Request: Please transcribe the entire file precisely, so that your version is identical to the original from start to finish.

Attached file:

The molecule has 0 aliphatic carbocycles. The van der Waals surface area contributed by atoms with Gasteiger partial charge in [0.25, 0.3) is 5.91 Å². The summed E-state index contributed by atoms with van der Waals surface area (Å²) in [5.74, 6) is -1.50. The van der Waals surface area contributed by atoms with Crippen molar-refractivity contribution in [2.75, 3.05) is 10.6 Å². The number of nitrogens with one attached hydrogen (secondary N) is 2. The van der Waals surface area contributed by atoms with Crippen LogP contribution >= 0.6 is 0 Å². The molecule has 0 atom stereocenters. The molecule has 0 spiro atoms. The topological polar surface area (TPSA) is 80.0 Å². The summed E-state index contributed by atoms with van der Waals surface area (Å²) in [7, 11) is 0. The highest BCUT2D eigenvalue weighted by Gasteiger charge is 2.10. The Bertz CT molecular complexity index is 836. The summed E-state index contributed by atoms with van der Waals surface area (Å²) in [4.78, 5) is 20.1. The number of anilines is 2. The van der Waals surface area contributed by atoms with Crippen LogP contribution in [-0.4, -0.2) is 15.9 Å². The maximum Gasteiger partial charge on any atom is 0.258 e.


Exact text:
The molecule has 0 aliphatic carbocycles. The van der Waals surface area contributed by atoms with Gasteiger partial charge in [0.25, 0.3) is 5.91 Å². The summed E-state index contributed by atoms with van der Waals surface area (Å²) in [5.74, 6) is -1.50. The van der Waals surface area contributed by atoms with Crippen molar-refractivity contribution in [2.75, 3.05) is 10.6 Å². The number of nitrogens with one attached hydrogen (secondary N) is 2. The van der Waals surface area contributed by atoms with Crippen LogP contribution >= 0.6 is 0 Å². The molecule has 0 atom stereocenters. The molecule has 0 spiro atoms. The topological polar surface area (TPSA) is 80.0 Å². The summed E-state index contributed by atoms with van der Waals surface area (Å²) in [7, 11) is 0. The highest BCUT2D eigenvalue weighted by Gasteiger charge is 2.10. The Bertz CT molecular complexity index is 836. The summed E-state index contributed by atoms with van der Waals surface area (Å²) in [4.78, 5) is 20.1. The number of anilines is 2. The van der Waals surface area contributed by atoms with Crippen LogP contribution in [-0.4, -0.2) is 15.9 Å². The maximum Gasteiger partial charge on any atom is 0.258 e.